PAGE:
Necker’s 1808 Geological Map of Scotland

A piece of art, this was the first geological map produced of the whole of Scotland.

  • Price: £5.95 + P&P
  • Weight (with tube): 200g
  • Dimensions (unfolded): 31x25cm
  • Product: Tubed and rolled Geological Map of Scotland by Necker (1808).

A bit of background on Albert Louis Necker (1786-1861),

“…a geologist and crystallographer who was startled by the oscillating apparent depth seen in engravings of crystals…While Necker’s simple figure is known to many, few are aware that Necker was also a keen mountaineer and lover of Scotland (as is evident from the quotation at the head of this editorial). He spent about half of his adult life in Scotland and was buried in Portree on the Isle of Skye (figure 2). Louis Albert Necker de Saussure was born in Geneva on 10 April 1786 into a distinguished family, the origins of which were in Ireland (Forbes 1863). His maternal grandfather was Horace Be¨ne¨dict de Saussure, alpine explorer and scientist, and the third man to reach the summit of Mont Blanc in 1787. Necker’s father, Jacques Necker, was Professor of Botany at Geneva University,
and he had several other famous relatives. Members of the family are mentioned in Galton’s (1869) Hereditary Genius. As a teenager Necker (like many Europeans) was fascinated by the Ossianic legends (which had been made famous by the embellished English translations of James Macpherson in the 1760s), and learned some Gaelic. He studied geology in Geneva and then went to Edinburgh University in 1806, where he studied chemistry. He enrolled in the classes of Robert Jamieson, and contributed to discussions at the Royal Society of Edinburgh and the Wernerian Society. He became friendly with many figures of the Scottish Enlightenment (Forbes 1863). At that time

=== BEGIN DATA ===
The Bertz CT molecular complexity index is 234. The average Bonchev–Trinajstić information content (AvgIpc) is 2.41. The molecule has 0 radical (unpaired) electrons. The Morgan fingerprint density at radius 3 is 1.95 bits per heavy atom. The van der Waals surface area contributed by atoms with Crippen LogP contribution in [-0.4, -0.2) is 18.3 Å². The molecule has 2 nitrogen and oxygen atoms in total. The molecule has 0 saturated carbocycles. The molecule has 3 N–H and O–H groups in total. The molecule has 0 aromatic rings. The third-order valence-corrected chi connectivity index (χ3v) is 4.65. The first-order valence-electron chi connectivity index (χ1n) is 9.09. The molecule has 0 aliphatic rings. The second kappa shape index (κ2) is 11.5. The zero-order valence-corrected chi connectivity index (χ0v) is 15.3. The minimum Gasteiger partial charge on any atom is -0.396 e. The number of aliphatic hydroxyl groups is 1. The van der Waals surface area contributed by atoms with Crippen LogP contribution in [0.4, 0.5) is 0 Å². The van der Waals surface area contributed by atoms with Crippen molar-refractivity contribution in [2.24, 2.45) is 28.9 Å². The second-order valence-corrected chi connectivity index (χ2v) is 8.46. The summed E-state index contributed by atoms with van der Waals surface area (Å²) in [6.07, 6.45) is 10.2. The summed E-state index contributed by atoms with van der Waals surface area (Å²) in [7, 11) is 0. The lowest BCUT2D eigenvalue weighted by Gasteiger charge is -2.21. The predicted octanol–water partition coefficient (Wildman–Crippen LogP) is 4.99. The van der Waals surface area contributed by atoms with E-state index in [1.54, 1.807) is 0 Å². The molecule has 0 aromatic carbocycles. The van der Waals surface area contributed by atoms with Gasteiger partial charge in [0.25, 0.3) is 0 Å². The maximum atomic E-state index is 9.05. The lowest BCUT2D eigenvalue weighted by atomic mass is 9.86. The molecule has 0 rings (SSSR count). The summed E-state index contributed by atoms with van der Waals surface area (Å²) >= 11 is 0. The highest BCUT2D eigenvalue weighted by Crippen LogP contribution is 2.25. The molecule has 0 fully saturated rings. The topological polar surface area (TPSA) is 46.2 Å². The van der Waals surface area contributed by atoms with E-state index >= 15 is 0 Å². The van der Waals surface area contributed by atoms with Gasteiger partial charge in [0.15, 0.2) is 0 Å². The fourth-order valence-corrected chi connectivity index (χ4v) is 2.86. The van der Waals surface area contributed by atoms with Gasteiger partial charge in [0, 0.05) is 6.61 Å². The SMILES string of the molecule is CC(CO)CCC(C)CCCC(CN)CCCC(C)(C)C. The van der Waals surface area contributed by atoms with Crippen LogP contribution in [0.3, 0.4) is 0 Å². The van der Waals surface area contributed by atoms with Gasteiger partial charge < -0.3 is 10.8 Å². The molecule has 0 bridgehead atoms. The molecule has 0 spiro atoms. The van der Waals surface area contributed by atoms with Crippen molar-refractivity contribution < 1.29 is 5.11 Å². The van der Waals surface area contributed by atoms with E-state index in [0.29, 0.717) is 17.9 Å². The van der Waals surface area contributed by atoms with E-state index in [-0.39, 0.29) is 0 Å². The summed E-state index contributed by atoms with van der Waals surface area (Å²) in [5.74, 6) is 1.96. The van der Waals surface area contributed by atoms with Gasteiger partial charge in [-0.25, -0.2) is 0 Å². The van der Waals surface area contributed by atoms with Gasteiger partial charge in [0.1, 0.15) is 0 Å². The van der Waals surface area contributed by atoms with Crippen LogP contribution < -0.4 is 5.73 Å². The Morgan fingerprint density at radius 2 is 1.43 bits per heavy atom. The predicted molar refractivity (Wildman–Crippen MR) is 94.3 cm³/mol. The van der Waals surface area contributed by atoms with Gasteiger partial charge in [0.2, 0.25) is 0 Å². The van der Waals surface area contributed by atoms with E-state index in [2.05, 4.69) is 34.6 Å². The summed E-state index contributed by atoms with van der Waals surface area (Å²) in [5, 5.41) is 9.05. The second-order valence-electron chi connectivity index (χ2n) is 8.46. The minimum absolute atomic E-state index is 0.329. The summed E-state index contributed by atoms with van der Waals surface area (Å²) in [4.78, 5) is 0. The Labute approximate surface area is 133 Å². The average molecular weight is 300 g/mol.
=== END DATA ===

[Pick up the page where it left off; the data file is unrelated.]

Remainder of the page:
he toured Scotland, studying its geology, and produced the first geological map of Scotland (Utz 1992). With characteristic delay, his Travels in Scotland and A Voyage to the Hebrides or Western Isles of Scotland were published over a decade later (Necker 1821, 1822). In 1810 he became Professor of Natural Philosophy in Geneva, and published many papers on a wide range of scientific subjects. The winter of 1839 ^ 40 was spent in
Portree, where he completed his major work on European geomorphology Etudes Ge¨ologiques dans les Alpes. He settled permanently in Portree in April 1841, taking lodgings with the Cameron family in Bosville Terrace. Necker was a Calvinist, and was happy to stay with a Free Church family. His interests turned to astronomy, in particular
the Aurora Borealis, or Fir Schliss as he spelled its Gaelic name (Na Fir Chlisöthe Merry Dancers). He went climbing with the glaciologist James Forbes, who visited him in Skye in 1843 and 1845, when they jointly made the first accurate measurement of the heights of Sgurr nan Gillean and Bruach na Frithe. They also made the first accurate map of the Cuillins. Forbes visited Necker again in 1848, but commented that he was socially isolated and dwelling on the past. When he died (on 20 November 1861) he was buried by the Cameron family next to their plot in Portree churchyard.”

Reference: Wade, N.J., Campbell, R.N., Ross, H.E. and Lingelbach, B., 2010. Necker in Scotch perspective.


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